Funeral Monday for Israel Zamir, only son of Isaac Bashevis Singer

All they had in common beyond a bloodline was an interest in literature and a talent for writing.

(photo credit: REUVEN CASTRO)
The funeral of journalist and writer Israel Zamir, the only son of Nobel Prize laureate Isaac Bashevis Singer, will take place on Monday at 2 p.m. in Kibbutz Beit Alfa where he spent most of his life. Zamir, 85, died on Saturday, a day after the 112th anniversary of his father’s birth.
In the summer of 2013, Zamir accompanied some of the members of his family to Bilgoraj, Poland, where his father spent part of his childhood with Zamir’s great-grandfather, who was the rabbi of Bilgoraj, a city that features in some of Singer’s early works. They were the guests of the mayor of Bilgoraj and the Singer Association in Bilgoraj.
The gift for writing was apparently genetic. Singer’s older siblings Esther Kreitman and Israel Joshua Singer were well-known writers, and Esther’s son Maurice Carr was also a well-known journalist and author. Maurice’s daughter Hazel Karr is also a writer.
The Singer siblings spent their youth in Warsaw, where their father was a rabbi. They lived on Krochmalna Street, which also figures prominently in Singer’s writings and which during the war was part of the Warsaw Ghetto. All three siblings left Poland before the Second World War. Esther died in London in 1954, 10 years after the death of Israel Joshua Singer in New York. Bashevis Singer died in Florida in July 1991 at the age of 88.
Zamir was born in Warsaw.
Stories about his birth and early childhood vary. One version says he was born out of wedlock to one of Bashevis Singer’s many mistresses. Another says that his mother and Bashevis Singer divorced when Zamir was five years old, with the father heading for New York and the mother, a passionate communist, going first to the USSR and then to the Land of Israel. Yet another version says that Singer left for New York promising to send for his wife and child, but never did.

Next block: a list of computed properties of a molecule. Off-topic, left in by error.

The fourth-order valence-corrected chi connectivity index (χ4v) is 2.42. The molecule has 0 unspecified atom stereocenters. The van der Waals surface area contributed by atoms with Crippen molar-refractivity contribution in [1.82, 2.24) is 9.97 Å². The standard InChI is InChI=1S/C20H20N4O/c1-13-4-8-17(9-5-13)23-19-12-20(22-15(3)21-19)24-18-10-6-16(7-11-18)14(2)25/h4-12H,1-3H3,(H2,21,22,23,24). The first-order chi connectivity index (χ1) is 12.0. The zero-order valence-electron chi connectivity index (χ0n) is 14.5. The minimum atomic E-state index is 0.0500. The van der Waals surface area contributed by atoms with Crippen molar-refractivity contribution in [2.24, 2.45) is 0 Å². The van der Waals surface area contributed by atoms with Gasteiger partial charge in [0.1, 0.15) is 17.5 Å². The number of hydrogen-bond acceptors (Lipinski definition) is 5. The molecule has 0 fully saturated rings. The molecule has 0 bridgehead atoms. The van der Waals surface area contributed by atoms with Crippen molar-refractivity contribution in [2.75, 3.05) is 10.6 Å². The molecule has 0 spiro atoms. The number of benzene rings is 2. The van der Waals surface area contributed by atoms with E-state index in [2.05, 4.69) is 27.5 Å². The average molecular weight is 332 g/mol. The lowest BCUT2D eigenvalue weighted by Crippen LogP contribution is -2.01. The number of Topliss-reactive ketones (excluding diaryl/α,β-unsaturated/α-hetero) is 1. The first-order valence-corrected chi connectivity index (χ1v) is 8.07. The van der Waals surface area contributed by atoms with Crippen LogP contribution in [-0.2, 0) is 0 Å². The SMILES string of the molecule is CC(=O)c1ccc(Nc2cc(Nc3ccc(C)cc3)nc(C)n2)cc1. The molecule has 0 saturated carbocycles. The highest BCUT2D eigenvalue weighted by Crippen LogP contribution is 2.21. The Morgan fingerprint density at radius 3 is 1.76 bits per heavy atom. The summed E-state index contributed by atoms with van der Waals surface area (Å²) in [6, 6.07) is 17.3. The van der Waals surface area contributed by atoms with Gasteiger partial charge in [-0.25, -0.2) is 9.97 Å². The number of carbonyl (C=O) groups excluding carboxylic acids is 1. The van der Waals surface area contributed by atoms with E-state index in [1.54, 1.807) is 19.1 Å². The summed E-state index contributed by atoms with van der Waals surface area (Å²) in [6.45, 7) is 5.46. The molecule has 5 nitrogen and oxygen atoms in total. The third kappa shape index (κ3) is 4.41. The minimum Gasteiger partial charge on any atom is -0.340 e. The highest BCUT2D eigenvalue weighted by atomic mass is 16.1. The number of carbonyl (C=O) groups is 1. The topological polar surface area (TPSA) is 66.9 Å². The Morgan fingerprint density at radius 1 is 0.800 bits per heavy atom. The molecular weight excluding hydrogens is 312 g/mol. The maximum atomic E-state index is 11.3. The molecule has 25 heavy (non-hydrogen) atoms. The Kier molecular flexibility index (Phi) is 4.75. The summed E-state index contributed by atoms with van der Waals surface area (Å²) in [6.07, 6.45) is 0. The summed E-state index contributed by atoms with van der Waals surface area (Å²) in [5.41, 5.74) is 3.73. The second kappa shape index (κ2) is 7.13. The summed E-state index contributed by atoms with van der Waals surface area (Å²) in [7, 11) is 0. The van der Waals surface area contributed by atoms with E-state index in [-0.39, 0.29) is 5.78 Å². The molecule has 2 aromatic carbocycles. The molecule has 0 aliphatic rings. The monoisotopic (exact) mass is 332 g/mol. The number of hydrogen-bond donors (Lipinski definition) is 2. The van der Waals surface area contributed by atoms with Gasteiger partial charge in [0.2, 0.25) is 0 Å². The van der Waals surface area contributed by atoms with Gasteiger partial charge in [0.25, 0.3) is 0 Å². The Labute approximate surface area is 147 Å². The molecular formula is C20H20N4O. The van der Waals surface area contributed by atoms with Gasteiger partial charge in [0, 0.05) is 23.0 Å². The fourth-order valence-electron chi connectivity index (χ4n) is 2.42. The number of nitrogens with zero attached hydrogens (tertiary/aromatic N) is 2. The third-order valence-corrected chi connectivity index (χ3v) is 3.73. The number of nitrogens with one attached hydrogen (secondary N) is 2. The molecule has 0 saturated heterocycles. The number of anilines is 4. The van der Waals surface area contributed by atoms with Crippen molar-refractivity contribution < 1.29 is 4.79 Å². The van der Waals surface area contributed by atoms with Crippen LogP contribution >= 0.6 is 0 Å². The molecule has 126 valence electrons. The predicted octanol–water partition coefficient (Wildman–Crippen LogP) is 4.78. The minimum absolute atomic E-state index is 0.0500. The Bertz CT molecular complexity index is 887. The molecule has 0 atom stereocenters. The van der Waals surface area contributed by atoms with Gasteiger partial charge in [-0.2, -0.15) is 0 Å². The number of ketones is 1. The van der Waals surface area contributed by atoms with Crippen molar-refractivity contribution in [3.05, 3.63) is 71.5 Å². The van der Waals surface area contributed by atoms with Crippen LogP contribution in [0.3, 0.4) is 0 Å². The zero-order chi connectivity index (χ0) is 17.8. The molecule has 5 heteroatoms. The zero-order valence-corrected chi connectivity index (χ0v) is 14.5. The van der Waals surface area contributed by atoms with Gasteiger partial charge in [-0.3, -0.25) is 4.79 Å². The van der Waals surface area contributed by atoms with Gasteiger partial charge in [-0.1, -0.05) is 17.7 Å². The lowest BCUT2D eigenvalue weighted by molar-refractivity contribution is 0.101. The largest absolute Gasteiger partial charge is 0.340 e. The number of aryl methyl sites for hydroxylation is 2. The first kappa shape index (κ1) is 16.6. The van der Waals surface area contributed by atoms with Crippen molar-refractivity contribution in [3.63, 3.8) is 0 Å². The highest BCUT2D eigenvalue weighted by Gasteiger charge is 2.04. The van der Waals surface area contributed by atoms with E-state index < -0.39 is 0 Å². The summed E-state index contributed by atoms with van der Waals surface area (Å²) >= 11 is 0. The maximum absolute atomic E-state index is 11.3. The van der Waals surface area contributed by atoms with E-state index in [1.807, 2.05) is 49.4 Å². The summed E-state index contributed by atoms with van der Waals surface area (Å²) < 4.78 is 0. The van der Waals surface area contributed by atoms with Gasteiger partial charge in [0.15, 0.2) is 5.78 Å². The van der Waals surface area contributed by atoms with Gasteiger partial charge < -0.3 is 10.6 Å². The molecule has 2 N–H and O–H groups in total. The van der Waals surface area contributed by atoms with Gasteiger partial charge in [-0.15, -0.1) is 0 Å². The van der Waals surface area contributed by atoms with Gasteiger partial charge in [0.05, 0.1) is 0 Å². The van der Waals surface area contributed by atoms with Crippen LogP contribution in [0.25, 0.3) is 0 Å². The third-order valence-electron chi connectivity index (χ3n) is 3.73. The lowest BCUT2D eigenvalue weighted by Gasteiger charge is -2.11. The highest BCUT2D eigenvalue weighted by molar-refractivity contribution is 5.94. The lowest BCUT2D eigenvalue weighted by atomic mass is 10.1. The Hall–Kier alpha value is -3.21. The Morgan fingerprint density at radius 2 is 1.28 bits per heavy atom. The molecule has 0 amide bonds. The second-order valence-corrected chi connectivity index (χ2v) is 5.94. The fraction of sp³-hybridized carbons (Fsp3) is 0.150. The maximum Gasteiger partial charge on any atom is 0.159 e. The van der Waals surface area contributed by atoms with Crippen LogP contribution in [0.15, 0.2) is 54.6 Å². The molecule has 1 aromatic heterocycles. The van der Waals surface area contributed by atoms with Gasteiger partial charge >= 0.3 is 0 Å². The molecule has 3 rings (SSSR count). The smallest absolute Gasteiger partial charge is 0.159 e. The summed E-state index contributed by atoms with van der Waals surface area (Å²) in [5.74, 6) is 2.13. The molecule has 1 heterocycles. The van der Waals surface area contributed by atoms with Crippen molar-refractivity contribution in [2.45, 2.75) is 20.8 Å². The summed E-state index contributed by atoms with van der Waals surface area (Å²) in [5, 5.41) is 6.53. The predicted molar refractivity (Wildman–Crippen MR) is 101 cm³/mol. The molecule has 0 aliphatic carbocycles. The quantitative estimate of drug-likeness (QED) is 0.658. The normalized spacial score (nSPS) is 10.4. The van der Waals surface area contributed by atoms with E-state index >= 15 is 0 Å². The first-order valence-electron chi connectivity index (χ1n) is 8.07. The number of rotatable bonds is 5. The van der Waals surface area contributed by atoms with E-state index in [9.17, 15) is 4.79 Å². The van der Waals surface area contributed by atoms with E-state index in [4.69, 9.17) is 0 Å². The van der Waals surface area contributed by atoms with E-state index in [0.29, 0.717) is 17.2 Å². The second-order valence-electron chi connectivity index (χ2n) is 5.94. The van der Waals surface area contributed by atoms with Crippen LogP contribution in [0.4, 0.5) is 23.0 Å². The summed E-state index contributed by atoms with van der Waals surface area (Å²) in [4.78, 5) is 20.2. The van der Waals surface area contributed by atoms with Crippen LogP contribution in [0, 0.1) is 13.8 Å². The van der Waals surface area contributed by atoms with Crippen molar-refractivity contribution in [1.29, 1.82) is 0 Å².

Father and son did not meet again until Zamir was 25 years old and went as a Hashomer Hatza’ir emissary to America.
In later years, giving interviews and writing about that meeting, he described it as cold and almost embarrassing. He could never bring himself to address his father as such. After all, there had never been a real father-son relationship such as that which Zamir enjoyed with his own four children.
Beyond writing, there was very little that they had in common.
Singer spoke and wrote in Yiddish.
Zamir, whose surname was a Hebrew translation of Singer, spoke Hebrew. Singer was a capitalist reactionary, and Zamir was a Marxist communist. Zamir, at the time, was a great admirer of Stalin, and Singer regarded Stalin as a murderer. Zamir rejected the Diaspora and Singer lived in the Diaspora. All they had in common beyond a bloodline was an interest in literature and a talent for writing. The strained relationship improved over the years, but was never really that of father and son. It became closer when Singer asked Zamir to translate some of his works into Hebrew.
Zamir wrote nine books, one of which was Journey to My Father, Isaac Bashevis Singer, which has been translated into English. He worked for many years as a writer and editor for the now defunct Al-Hamishmar, and when it ceased publication in 1995, he switched to Ma’ariv.